"Furniture is just temporary, education is forever," Murray (Alan Arkin), a Jewish single parent tells his three children in 1976. With a yen for gambling and a heartfelt goal of keeping his offspring in the Beverly Hills school district, he dodges landlords at various motels. In the midst of this precarious existence, Viv (Natasha Lyonne) is coming of age sexually. By fate, she is thrown together with Rita (Marisa Tomei), the just-out-of-a-rehab-program daughter of Murray's wealthy brother Mickey (Carl Reiker). Viv's other guide into the world of adult sexuality is Eliot (Kevin Corrigan), a spaced-out dope dealer.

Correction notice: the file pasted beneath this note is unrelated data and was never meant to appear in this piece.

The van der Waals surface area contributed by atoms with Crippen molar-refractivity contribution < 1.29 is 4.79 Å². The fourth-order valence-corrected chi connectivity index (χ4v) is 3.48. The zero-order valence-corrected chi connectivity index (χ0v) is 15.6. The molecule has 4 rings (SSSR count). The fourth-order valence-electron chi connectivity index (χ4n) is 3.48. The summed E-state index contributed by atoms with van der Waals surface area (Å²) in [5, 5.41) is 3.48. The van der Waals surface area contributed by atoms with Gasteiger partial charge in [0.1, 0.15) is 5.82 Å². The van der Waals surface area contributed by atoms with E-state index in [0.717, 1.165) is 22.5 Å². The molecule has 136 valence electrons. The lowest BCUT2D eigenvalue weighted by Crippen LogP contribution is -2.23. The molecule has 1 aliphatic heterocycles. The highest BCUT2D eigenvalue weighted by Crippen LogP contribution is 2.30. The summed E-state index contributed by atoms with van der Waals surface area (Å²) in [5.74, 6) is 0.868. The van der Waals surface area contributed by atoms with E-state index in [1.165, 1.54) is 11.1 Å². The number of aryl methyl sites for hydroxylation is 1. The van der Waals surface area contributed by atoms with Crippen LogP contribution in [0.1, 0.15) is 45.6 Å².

This zany comedy written and directed by Tamara Jenkins is filled with humorous takes on sexuality in the 1970s. Murray's family experiences a brief period of financial security when his brother gives him some money in exchange for his promise to help Rita focus on the nursing college she's decided to attend. Despite all the ups and downs of their vagabond lifestyle, this dysfunctional family manages to hold together. One reason may be their ritual of going together to cafes and having steak for breakfast. Everything looks better after a meal fit for kings and queens!